Were you already a fan of the previous Carvalho novels?

Yes, I read them when I was a teenager, at the end of high school and the beginning of university. I loved them. In school, we used to lend the Carvalho books to each other as if they were records or comics. We weren’t aware that it was literature. It was something popular, and I remember it with a lot of pleasure — that idea of popular literature that you lend to a friend because you love it. It was also the first time that you read a book from this genre, a crime novel, that took place in your own city. Normally all the action is in Los Angeles or New York. All of the sudden it was happening in Barcelona.

So how did you prepare? Did you reread all the books in advance?

I stayed away from reading analyses or literary criticism of Montalbán, because that was something that would paralyze me. I read all the books to capture the atmosphere, the dialogue, the humor, a little bit of the sense of things. I didn’t want to copy the style of Montalbán, but I thought if you can catch or grab the rhythm, the cynicism and tenderness of the character, you have a good chance to do something interesting.

A lot of people reading this won’t be immediately familiar with Pepe Carvalho. Who is he?

Carvalho is a private detective, and a sort of parody of hardboiled detectives from the United States. He is a little like Rick in the movie Casablanca. Carvalho is cynical. He has no love for flags. He wants to know the truth, always, even if the truth is disappointing. He is a skeptic with an ironic sense of humor. He has a walk on [Barcelona’s major pedestrian thoroughfare] La Rambla and he can sense the whole world from that walk. What defines the Mediterranean crime novel is combining skepticism and cynicism with hedonism. It’s like the world is a disaster, but I am going to eat well. The world is going to break, but first I am going to eat. That is a mix with a lot of potential and power.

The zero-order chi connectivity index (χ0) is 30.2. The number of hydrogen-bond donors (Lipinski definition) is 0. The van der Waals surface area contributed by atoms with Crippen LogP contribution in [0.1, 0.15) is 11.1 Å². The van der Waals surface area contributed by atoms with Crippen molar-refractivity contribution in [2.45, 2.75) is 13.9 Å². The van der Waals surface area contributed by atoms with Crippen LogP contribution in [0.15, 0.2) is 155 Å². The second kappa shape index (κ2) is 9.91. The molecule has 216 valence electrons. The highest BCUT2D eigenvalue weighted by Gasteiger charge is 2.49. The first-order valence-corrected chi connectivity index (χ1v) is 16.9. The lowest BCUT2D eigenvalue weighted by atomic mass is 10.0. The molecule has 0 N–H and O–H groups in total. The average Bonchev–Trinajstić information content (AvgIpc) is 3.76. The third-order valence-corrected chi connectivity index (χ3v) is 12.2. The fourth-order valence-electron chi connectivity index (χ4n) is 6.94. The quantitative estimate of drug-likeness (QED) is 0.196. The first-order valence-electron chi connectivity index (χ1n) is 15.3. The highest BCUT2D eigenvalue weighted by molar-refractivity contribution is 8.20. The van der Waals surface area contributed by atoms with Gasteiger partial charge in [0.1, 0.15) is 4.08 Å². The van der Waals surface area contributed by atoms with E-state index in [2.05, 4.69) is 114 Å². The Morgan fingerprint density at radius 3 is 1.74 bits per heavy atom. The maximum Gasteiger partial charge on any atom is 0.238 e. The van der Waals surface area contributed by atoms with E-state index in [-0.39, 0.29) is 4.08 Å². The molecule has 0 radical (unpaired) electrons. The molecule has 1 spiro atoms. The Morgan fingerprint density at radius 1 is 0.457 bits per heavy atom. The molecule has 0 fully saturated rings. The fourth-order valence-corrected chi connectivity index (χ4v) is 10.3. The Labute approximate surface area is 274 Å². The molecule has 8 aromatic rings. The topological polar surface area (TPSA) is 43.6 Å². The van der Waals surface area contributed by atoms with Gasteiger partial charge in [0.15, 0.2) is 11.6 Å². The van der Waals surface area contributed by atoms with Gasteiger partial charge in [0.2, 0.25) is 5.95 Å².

Did you alter things about Carvalho’s character for your novel?

I constructed an artifice. All the previous Montalbán novels are in third person. It is a character that already exists in the real world, because real life is what inspired Montalbán. In my version, he is older and he is writing things out in the first person. This allowed me to be different. It doesn’t have the same relationship with the environment. It is like I am your friend and I know you and I write a novel where you are the character.

But what about personality? Is your Carvalho the same as Montalbán’s?

There are things that are the same and things that are different. For example, now he loves going to the cinema. He is more violent, more vulnerable — more fragile probably. Before he always controlled his emotions. There is more action in this book. It was impossible to try and replicate or do the same thing as Montalbán. It’s kind of like Sherlock Holmes on TV now. You still have a murder, but there is also more action. The changes were both about my own preferences and about bringing something in from today’s world.

Did you worry that longtime Carvalho fans would be put off by changes?